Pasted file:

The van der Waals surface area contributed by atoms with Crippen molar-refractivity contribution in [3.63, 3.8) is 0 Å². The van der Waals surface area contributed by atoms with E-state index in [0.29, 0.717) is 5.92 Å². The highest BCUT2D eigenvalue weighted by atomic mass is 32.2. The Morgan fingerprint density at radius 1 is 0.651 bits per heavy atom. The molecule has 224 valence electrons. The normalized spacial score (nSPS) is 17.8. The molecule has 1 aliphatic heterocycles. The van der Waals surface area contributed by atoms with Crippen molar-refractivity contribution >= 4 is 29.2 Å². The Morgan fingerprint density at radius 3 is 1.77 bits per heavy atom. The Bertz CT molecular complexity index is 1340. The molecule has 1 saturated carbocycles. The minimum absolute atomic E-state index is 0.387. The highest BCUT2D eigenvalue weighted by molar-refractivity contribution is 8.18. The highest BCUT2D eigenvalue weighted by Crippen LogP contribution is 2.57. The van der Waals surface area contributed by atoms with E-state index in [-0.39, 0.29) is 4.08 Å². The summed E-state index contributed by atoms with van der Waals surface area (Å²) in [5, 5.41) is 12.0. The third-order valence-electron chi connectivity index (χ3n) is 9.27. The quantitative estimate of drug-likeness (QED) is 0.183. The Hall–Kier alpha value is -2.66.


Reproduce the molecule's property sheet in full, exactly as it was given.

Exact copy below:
The van der Waals surface area contributed by atoms with Crippen molar-refractivity contribution in [3.63, 3.8) is 0 Å². The van der Waals surface area contributed by atoms with E-state index in [0.29, 0.717) is 5.92 Å². The highest BCUT2D eigenvalue weighted by atomic mass is 32.2. The Morgan fingerprint density at radius 1 is 0.651 bits per heavy atom. The molecule has 224 valence electrons. The normalized spacial score (nSPS) is 17.8. The molecule has 1 aliphatic heterocycles. The van der Waals surface area contributed by atoms with Crippen molar-refractivity contribution >= 4 is 29.2 Å². The Morgan fingerprint density at radius 3 is 1.77 bits per heavy atom. The Bertz CT molecular complexity index is 1340. The molecule has 1 saturated carbocycles. The minimum absolute atomic E-state index is 0.387. The highest BCUT2D eigenvalue weighted by molar-refractivity contribution is 8.18. The highest BCUT2D eigenvalue weighted by Crippen LogP contribution is 2.57. The van der Waals surface area contributed by atoms with E-state index in [-0.39, 0.29) is 4.08 Å². The summed E-state index contributed by atoms with van der Waals surface area (Å²) in [5, 5.41) is 12.0. The third-order valence-electron chi connectivity index (χ3n) is 9.27. The quantitative estimate of drug-likeness (QED) is 0.183. The Hall–Kier alpha value is -2.66.